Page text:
Michael Costa, executive chef at Baltimore's Pazo, knows a thing or two about flambeing. He knows if the flames shoot up way over his head, it's a bad sign. Even if the fire marshal is standing by, which he was.
The HBO pilot The Washingtonienne shot scenes in the restaurant recently, and Costa was one of several staffers who were extras. He was filmed doing chef's work in the kitchen, which wouldn't have been much of a stretch if the special-effects folks hadn't fanned the flames on his faux flambe.
"They had a propane tank with a burner," he said. "The propane was positioned about chest level, and the flames were 2 or 3 feet high, a foot or two over my head, which hopefully wouldn't happen in a normal professional kitchen."
Aside from not catching fire, the hardest part for Costa was faking the normal food-prep bustle, since the dishes had already been made.
That, and throwing away the real Pazo menu items created as props - pork confit cannelloni, some fancy pizzas, steaks - when the long overnight shoot was over.
"It was definitely painful to throw it away after the shoot, but after 12 hours it was probably the best thing for it," he said.
The television show, based on a book by Washington sex blogger Jessica Cutler and executive-produced by Sarah Jessica Parker, stars Rachel Taylor, Amanda Walsh and Bitsie Tulloch. Pazo is standing in for a D.C. hot spot.
Pazo server James Smith played a bartender and wound up with a speaking part. That's made him something of a celebrity among the staff, though he isn't sure just what he spoke.
"They ordered a drink, and I kind of just nodded and said, 'OK,' and walked away," Smith said. " 'OK' or 'sure' or some phrase in agreeance that I'm going to get the drink. Everybody's hyping it up. I'm trying to be modest."
Rob Colon, assistant sommelier at one of Pazo's sister restaurants, Cinghiale, played the "suited restaurant manager."
"That's what it said on their call sheet," he said. It was a step up from his last theatrical credit. He appeared in a community theater production of Grease eight or nine years ago and described his role as "random teenage dancer No. 3."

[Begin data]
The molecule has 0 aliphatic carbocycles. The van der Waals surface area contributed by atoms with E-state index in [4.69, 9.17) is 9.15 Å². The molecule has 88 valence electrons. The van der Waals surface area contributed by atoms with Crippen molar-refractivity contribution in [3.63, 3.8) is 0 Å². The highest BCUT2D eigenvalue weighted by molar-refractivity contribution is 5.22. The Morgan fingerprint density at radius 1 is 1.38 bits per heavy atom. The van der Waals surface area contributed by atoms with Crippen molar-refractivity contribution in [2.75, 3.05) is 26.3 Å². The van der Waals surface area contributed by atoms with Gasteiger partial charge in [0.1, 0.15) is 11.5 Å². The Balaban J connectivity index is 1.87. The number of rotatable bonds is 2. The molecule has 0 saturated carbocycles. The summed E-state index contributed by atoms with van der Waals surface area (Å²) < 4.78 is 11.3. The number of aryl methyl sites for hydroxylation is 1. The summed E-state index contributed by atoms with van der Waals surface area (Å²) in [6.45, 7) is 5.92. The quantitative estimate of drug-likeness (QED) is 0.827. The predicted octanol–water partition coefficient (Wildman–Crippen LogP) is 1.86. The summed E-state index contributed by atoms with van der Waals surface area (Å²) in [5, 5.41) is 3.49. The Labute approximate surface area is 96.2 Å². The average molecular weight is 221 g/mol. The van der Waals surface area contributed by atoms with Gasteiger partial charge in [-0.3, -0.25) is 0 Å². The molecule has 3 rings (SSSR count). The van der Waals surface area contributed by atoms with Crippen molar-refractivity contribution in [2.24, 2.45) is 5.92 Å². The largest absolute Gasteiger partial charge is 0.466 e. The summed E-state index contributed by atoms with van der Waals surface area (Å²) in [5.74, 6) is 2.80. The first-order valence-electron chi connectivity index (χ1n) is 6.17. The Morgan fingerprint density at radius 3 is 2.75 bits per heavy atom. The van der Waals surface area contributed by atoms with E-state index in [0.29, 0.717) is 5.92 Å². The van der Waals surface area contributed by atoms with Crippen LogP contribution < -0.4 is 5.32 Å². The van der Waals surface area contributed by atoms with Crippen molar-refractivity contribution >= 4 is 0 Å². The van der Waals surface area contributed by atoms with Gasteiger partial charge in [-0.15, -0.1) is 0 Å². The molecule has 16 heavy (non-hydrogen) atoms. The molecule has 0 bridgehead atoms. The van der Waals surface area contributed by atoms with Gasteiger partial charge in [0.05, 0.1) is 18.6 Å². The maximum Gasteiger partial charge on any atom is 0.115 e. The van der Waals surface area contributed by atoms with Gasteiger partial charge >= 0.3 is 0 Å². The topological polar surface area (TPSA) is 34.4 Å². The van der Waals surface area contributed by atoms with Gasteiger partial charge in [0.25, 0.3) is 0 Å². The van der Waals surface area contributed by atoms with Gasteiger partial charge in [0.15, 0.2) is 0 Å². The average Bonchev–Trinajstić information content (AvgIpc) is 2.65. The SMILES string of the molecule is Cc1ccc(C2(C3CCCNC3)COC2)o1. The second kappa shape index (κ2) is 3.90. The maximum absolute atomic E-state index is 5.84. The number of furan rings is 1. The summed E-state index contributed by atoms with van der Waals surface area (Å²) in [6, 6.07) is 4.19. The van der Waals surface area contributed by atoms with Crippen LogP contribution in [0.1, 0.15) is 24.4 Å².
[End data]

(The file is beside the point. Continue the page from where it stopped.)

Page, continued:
Mission-driven and elegant
The folks at Sheppard Pratt were less than amused by my take on the psychiatric hospital's ads in The New Yorker magazine.
Yes, the ad for "The Retreat at Sheppard Pratt" played up the "elegantly appointed environment" and "first-class setting." It also said, "The Retreat does not accept insurance."
But that doesn't mean the whole joint's hoity-toity.
"We provide charity care, financial aid," said spokeswoman Bonnie Katz. "One-third of inpatients are Medicaid. ... We're a very mission-driven organization. That's really our philosophy and vision from 1891 forward."
So why does the ad make it sound like The Ritz?
While Sheppard Pratt accepts insurance and Medicaid patients in its conventional 300-bed psychiatric hospital, the ad is for The Retreat, a separate 16-bed program created for people who have the need and, yes, means, to pay for extended psychiatric care. That's only been around since 2002.
A spread on Arbutus
Forgive Arbutus if it cops an attitude. It's been discovered by The Urbanite.
Not that the spread is particularly glowing. "In Between Places," is how the magazine refers to it.
"The sleepy commercial drag that runs for a half-mile along East Drive through Arbutus begins at the smallish Superfresh grocery store on the east end and extends to the Hollywood movie theater on the west," begins the piece by native Arbutian Michael Yockel.
"In between sit a pair of convenience stores, a Cigarette Outlet, several restaurants (foremost, Leon's, ground zero for supporters of former governor and ex-Arbutian Robert Ehrlich Jr.), two nail emporiums, a town hall, a volunteer fire station, a post office, a Baltimore County library branch, a clutch of attorneys' offices, six pizzerias (six!), a dollar store, and sundry other establishments, including Wild Wolfs Beef Shack (so wild it eschews the possessive apostrophe), which is housed in a mobile trailer, and the Arbutus Poodle Salon. Vacant storefronts pop up intermittently."
The story looks at research done by Thomas Vicino, who did his doctoral dissertation at the University of Maryland, Baltimore County on the "disintegration" of "first-tier suburbs." The key to revitalization in Arbutus might be Vicino's alma mater, the story says.
"Tapping the UMBC campus as a resource to anchor and revitalize the Arbutus community would unleash many potential plans," Vicino tells the magazine.
Kudos to local men
Maybe UMBC President Freeman Hrabowski III could work some of his transformational magic on Arbutus. He's already turned his sleepy commuter school into a top-ranked research institution, which just landed him a spot on U.S. News & World Report's list of "America's Best Leaders 2008." There are 23 honorees (if you don't count the unknown number of "U.S. Junior Officers" recognized en masse), and Baltimore can claim two. (That's not even counting Caltech biology professor David Baltimore.) Hopkins pediatric neurosurgeon Dr. Ben Carson made the list, too. ... Baltimore Health Commissioner Dr. Joshua Sharfstein makes Governing magazine's list of "Public Officials of the Year." He's praised for leading a crusade against giving over-the-counter cough and cold medicines to young children.